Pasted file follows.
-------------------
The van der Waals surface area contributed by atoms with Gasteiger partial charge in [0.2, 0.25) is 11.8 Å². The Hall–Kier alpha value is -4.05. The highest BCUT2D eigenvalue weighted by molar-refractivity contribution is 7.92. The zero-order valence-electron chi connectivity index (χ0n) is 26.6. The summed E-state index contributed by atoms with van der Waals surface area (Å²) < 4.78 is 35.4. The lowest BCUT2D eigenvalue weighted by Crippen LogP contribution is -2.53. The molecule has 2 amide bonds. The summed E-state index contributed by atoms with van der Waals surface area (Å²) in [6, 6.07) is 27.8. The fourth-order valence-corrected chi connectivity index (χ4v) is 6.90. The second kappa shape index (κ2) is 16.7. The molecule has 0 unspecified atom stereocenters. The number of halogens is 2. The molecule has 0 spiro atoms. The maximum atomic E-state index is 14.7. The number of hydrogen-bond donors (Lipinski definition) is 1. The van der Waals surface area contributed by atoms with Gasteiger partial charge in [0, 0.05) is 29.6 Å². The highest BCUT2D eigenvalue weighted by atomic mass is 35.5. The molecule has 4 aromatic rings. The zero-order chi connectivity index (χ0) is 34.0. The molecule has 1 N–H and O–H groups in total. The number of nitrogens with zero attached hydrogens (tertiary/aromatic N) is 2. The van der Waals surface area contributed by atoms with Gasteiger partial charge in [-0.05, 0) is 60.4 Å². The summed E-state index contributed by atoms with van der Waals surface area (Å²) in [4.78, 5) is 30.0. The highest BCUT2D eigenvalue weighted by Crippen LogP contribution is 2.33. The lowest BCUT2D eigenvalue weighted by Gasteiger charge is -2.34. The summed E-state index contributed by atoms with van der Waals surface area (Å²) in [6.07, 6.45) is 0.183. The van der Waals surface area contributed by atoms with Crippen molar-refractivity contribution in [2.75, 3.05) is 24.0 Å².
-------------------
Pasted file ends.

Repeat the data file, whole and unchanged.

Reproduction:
The van der Waals surface area contributed by atoms with Gasteiger partial charge in [0.2, 0.25) is 11.8 Å². The Hall–Kier alpha value is -4.05. The highest BCUT2D eigenvalue weighted by molar-refractivity contribution is 7.92. The zero-order valence-electron chi connectivity index (χ0n) is 26.6. The summed E-state index contributed by atoms with van der Waals surface area (Å²) < 4.78 is 35.4. The lowest BCUT2D eigenvalue weighted by Crippen LogP contribution is -2.53. The molecule has 2 amide bonds. The summed E-state index contributed by atoms with van der Waals surface area (Å²) in [6, 6.07) is 27.8. The fourth-order valence-corrected chi connectivity index (χ4v) is 6.90. The second kappa shape index (κ2) is 16.7. The molecule has 0 unspecified atom stereocenters. The number of halogens is 2. The molecule has 0 spiro atoms. The maximum atomic E-state index is 14.7. The number of hydrogen-bond donors (Lipinski definition) is 1. The van der Waals surface area contributed by atoms with Gasteiger partial charge in [0, 0.05) is 29.6 Å². The highest BCUT2D eigenvalue weighted by atomic mass is 35.5. The molecule has 4 aromatic rings. The zero-order chi connectivity index (χ0) is 34.0. The molecule has 1 N–H and O–H groups in total. The number of nitrogens with zero attached hydrogens (tertiary/aromatic N) is 2. The van der Waals surface area contributed by atoms with Gasteiger partial charge in [-0.05, 0) is 60.4 Å². The summed E-state index contributed by atoms with van der Waals surface area (Å²) in [4.78, 5) is 30.0. The highest BCUT2D eigenvalue weighted by Crippen LogP contribution is 2.33. The lowest BCUT2D eigenvalue weighted by Gasteiger charge is -2.34. The summed E-state index contributed by atoms with van der Waals surface area (Å²) in [6.07, 6.45) is 0.183. The van der Waals surface area contributed by atoms with Crippen molar-refractivity contribution in [2.75, 3.05) is 24.0 Å².